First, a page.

ya’ll need to quit ur g*dd*mn cussin’!

or maybe i should just move to the south. i definitely should NOT move to utah ’cause teh mormons ain’t a cussin’. (~_^)

this is a map of americans a cussin’ and a swearin’ on twitter. (lighter colors means MORE swearing.) acc’dg to gizmodo:

“Huffman based his research on geotagged tweets between March and April of 2010. That means a smallish sample size, sure, but you can’t really argue with the black hole of cussin that swallows up Salt Lake City. But what four-letter words were counted, and how? According to Huffman:

“‘I made use of six main swears] that came to mind: fuck, shit, bitch, hell, damn, ass

‘I was running these through Excel (since I had the Tweet data in a spreadsheet), and I had it simply search for those text strings within the message. In most cases, that meant it was a search along the lines of *fuck*, meaning it would catch “fucker,” “fuckwit,” and other words probably bandied about the UW Cartography Lab in its saltier days. For ass and hell, I kept wildcards out of those words, since there was a chance of catching something like ‘assume’ or ‘shell’ if I did not.'”

looks like those settlers from the borderlands sure like their colorful language. (~_^)

(note: comments do not require an email.)


  1. Huh. I’m not sure that the borderlands connection is clear-cut here. In fact, much of Appalachia looks pretty dark relative to the surrounding. Certainly a dampening effect in Mormonia makes sense.

    I’m going to shamelessly pimp my own map here for comparison, in part because it was the initial spark that interested me in Albion’s Seed. It’s the results from the democratic primary:
    Democratic Primary map (RGB)

    The sons of the borderlanders did not like Obama and yet the areas of the southern highlands where Clinton did so well do not seem to be particularly prone to curse-laden tweets.

    Now, doing a quick glance at the map, I would say that there seems to be a definite racial component to the distribution (Why would Gary, IN be an epicenter for profanity rather than Chicago? Why is tidewater Virgina more prolific in its profanity than the backcountry?), but again, that isn’t a simple relationship.

    Now, ultimately, as is pointed out in the description, we’re dealing with a small sample size coming from a small section of the population (those that leave geotagged tweets), so what to make of it…I don’t know.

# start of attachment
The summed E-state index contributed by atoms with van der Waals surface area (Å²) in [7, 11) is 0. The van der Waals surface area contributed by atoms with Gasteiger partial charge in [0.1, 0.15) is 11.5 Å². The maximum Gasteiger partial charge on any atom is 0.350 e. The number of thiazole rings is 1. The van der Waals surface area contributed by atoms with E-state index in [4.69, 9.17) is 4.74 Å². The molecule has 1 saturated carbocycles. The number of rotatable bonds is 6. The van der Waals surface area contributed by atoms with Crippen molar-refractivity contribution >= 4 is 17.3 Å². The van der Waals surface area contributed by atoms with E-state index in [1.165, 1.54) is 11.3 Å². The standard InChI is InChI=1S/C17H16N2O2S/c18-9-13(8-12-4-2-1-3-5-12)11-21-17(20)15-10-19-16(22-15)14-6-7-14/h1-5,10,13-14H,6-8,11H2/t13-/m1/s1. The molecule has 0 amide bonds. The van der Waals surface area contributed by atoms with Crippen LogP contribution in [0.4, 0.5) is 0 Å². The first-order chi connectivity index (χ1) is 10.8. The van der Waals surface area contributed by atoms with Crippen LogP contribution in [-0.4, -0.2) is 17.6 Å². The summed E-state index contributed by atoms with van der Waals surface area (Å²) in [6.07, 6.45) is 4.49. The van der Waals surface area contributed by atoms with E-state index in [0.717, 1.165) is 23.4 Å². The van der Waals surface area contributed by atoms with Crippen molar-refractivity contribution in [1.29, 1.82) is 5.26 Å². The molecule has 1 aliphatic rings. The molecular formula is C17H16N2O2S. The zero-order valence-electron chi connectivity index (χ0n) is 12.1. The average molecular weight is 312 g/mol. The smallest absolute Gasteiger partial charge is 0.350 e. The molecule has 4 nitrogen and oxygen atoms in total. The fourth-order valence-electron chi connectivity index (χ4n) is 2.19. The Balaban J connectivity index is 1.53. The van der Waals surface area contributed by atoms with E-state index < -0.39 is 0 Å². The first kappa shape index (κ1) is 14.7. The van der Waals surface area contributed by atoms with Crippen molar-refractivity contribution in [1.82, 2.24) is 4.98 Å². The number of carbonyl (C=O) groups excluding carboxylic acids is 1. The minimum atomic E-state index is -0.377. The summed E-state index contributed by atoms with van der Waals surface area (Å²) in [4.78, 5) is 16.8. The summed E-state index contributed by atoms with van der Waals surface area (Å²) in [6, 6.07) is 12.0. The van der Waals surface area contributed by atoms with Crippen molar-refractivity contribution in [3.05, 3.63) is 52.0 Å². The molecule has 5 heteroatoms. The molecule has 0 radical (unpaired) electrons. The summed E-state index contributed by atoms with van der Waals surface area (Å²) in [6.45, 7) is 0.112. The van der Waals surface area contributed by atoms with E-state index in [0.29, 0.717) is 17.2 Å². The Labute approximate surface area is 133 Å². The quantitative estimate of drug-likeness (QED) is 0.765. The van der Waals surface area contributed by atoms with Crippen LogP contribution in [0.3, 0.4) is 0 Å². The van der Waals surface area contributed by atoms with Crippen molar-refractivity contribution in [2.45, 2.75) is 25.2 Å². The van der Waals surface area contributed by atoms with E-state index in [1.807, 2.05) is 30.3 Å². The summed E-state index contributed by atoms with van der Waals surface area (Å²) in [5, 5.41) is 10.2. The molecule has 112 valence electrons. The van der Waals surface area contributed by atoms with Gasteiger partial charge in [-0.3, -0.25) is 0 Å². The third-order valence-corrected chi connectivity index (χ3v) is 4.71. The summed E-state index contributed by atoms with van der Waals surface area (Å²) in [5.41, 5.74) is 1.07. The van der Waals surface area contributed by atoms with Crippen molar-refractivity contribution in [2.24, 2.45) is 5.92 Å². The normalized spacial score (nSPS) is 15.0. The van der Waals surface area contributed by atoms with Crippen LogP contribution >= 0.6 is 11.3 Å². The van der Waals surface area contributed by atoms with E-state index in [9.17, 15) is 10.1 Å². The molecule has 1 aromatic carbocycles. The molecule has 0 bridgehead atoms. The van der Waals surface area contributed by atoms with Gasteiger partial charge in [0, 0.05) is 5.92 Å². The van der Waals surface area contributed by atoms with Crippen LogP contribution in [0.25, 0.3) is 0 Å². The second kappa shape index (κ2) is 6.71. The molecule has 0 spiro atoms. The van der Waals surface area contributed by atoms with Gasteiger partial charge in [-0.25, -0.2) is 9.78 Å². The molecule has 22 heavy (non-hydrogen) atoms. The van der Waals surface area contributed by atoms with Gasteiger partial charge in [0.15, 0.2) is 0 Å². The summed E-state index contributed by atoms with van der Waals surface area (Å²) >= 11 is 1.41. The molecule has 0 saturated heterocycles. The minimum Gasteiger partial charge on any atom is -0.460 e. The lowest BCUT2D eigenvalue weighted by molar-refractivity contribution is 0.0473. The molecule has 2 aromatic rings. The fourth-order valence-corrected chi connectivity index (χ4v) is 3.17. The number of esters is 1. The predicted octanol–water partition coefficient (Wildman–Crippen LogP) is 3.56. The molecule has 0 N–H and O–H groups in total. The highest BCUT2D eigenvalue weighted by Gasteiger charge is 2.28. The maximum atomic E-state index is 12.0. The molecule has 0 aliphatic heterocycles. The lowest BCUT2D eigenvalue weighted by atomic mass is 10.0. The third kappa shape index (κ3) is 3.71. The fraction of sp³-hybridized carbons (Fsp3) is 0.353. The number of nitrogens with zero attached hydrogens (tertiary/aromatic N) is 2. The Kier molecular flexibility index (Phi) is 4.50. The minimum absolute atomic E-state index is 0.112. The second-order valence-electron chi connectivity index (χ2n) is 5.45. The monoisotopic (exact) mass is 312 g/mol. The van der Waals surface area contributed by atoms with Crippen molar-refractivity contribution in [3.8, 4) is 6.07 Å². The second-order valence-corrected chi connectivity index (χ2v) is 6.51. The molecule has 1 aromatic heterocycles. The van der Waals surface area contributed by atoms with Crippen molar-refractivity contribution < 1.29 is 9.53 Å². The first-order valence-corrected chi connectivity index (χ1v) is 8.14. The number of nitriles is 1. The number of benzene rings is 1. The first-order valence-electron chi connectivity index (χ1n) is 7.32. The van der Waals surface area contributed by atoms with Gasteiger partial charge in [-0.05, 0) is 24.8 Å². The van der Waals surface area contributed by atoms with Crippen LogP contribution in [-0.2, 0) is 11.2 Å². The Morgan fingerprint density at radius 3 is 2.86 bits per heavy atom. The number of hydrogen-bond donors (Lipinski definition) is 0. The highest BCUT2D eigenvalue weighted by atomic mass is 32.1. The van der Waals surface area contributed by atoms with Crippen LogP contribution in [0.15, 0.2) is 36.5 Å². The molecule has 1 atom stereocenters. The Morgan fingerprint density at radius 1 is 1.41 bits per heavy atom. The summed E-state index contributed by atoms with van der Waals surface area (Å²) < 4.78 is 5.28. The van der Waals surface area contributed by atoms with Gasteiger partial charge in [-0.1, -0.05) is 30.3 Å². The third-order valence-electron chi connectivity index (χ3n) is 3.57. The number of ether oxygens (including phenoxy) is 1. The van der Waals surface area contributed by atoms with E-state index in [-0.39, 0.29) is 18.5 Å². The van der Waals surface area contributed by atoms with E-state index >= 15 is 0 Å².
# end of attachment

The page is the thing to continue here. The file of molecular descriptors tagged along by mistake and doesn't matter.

2. @meng – “In fact, much of Appalachia looks pretty dark relative to the surrounding.”

    i thought that the borderlands folks also settled the deep south as well. or was that the cavaliers & indentured servants? or a mix o’ both?


  3. i thought that the borderlands folks also settled the deep south as well. or was that the cavaliers & indentured servants? or a mix o’ both?

    They did indeed. I remember Fischer discussing their presence in South Carolina quite a bit. However, I think that ultimately their greatest presence was inland.

    Ultimately, you can see a quite a bit more overlap with the old cotton belt than with the lands settled by the borderlanders, which I think can be illustrated well by the map of Americans who consider themselves to be of “American” (as opposed to British, German, Native American, etc.) ancestry:

    For the cotton belt see here:
    Another proxy for the borderlands strongest area of influence would be the inland southern dialect:

    The ethnic group that does overlap well with the Huffman map is African Americans:

    Clearly there isn’t a clean correspondence here, or you’d expect much more cursing in eastern Mississippi than along the Louisiana-Texas border and there wouldn’t be an epicenter of profanity in southern Washington state. It’s probably also worth noting the sample size and potential biases of the sample (we’re looking at geotagged tweets; what could be more representative of the population at large?).


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